Now, Brahms' Quintet is a late work of his – in fact, he'd come out of self-imposed retirement to write it – and ironically, it was composed 100 years after Mozart's death. Not only is it inspired by Mozart's quintet, you could say it's “modeled” after it so closely that, if you were to hear them back-to-back (or side-by-sdie), you would hear similar shapes and textures in the way Brahms opens his, compared to Mozart's opening. In the slow movement, Brahms even uses the same melodic shapes as Mozart's 1st movement opening, the same pitches transposed to a different key, a starting point perhaps but almost as if he were writing an homage. And yet it all sounds very late-Romantic and genuinely Brahms. In a drop-the-needle test with just a few seconds' sound-byte, however, it wouldn't be impossible for some to react quickly and get them confused.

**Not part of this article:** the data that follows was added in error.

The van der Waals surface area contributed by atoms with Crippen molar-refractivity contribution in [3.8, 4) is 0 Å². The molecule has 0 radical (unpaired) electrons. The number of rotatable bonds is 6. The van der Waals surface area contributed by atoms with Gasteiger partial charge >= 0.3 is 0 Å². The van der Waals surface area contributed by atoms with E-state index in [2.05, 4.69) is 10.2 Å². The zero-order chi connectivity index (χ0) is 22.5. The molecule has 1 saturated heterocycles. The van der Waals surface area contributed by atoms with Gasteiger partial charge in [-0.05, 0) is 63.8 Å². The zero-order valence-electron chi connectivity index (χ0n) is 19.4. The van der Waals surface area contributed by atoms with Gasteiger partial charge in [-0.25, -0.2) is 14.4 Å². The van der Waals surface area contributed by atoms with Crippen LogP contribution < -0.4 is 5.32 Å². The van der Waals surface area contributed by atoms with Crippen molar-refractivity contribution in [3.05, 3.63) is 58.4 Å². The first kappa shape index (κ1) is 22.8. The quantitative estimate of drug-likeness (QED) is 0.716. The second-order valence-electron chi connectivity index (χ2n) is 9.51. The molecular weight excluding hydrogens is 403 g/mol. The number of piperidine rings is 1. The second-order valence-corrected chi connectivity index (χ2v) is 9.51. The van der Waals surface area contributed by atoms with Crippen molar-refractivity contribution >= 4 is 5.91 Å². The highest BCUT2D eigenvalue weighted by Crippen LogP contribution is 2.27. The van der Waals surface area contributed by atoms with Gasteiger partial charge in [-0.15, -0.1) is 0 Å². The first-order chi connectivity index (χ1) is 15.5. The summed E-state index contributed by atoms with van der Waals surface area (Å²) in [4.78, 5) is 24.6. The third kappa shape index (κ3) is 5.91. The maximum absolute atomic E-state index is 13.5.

In 2008, I heard the world premiere of a clarinet quintet by an American composer who would never be mistaken for either Mozart or Brahms. Yet when I heard Elliott Carter talking about this new work of his, he said he first studied the quintets of Mozart and Brahms before he began working on his own. Does that mean it's going to sound like either of them? No, not at all, but there are characteristics of theirs that “inform” Carter's approach to his new piece – the roles the different instruments might play, the ways they combine, in fact the different combinations you can make out of the different instruments.

Though this work may never enter the standard repertoire, it was very well received at its premiere which, by the way, took place shortly after the composer turned 99 – he had finished it three months before his birthday and apologized for not remembering all the details people were asking him about it: as he put it, “I finished it four months ago and I've written several pieces since then...” And pushing 102, now, he's written several pieces since then, including a new wind quintet and a song cycle premiered just a couple of months ago – sort of the balancing side for Mozart and Weber whose combined age is only 74... (Add Schubert to this combination, and the total would be 105 years.)